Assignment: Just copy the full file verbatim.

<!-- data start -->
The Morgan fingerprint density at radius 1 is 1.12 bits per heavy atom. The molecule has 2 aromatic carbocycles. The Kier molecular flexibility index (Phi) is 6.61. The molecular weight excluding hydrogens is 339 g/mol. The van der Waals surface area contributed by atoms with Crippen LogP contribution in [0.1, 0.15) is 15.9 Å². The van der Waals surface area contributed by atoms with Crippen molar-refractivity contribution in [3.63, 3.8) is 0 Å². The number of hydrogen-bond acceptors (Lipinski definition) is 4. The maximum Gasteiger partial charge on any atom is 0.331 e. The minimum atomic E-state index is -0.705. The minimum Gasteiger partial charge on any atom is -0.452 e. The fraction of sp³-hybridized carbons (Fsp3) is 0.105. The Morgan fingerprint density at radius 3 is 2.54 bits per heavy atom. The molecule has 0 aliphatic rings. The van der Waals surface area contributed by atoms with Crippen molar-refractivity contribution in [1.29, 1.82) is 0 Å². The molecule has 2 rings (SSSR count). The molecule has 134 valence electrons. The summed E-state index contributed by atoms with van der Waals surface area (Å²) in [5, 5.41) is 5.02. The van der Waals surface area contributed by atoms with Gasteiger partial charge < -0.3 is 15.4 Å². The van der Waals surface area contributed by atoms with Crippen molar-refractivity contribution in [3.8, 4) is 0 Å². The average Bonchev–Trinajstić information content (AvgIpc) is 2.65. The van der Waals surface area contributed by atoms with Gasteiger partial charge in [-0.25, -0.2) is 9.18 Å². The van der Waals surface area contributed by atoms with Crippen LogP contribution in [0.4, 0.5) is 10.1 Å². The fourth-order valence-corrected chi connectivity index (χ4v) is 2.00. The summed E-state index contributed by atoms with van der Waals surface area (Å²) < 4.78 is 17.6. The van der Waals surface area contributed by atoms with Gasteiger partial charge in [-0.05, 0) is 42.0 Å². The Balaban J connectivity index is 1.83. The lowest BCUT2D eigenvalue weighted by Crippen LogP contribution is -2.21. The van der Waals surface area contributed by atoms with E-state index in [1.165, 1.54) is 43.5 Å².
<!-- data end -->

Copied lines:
The Morgan fingerprint density at radius 1 is 1.12 bits per heavy atom. The molecule has 2 aromatic carbocycles. The Kier molecular flexibility index (Phi) is 6.61. The molecular weight excluding hydrogens is 339 g/mol. The van der Waals surface area contributed by atoms with Crippen LogP contribution in [0.1, 0.15) is 15.9 Å². The van der Waals surface area contributed by atoms with Crippen molar-refractivity contribution in [3.63, 3.8) is 0 Å². The number of hydrogen-bond acceptors (Lipinski definition) is 4. The maximum Gasteiger partial charge on any atom is 0.331 e. The minimum atomic E-state index is -0.705. The minimum Gasteiger partial charge on any atom is -0.452 e. The fraction of sp³-hybridized carbons (Fsp3) is 0.105. The Morgan fingerprint density at radius 3 is 2.54 bits per heavy atom. The molecule has 0 aliphatic rings. The van der Waals surface area contributed by atoms with Crippen molar-refractivity contribution in [1.29, 1.82) is 0 Å². The molecule has 2 rings (SSSR count). The molecule has 134 valence electrons. The summed E-state index contributed by atoms with van der Waals surface area (Å²) in [5, 5.41) is 5.02. The van der Waals surface area contributed by atoms with Gasteiger partial charge < -0.3 is 15.4 Å². The van der Waals surface area contributed by atoms with Crippen molar-refractivity contribution in [3.8, 4) is 0 Å². The average Bonchev–Trinajstić information content (AvgIpc) is 2.65. The van der Waals surface area contributed by atoms with Gasteiger partial charge in [-0.25, -0.2) is 9.18 Å². The van der Waals surface area contributed by atoms with Crippen LogP contribution in [0.4, 0.5) is 10.1 Å². The fourth-order valence-corrected chi connectivity index (χ4v) is 2.00. The summed E-state index contributed by atoms with van der Waals surface area (Å²) < 4.78 is 17.6. The van der Waals surface area contributed by atoms with Gasteiger partial charge in [-0.05, 0) is 42.0 Å². The Balaban J connectivity index is 1.83. The lowest BCUT2D eigenvalue weighted by Crippen LogP contribution is -2.21. The van der Waals surface area contributed by atoms with E-state index in [1.165, 1.54) is 43.5 Å².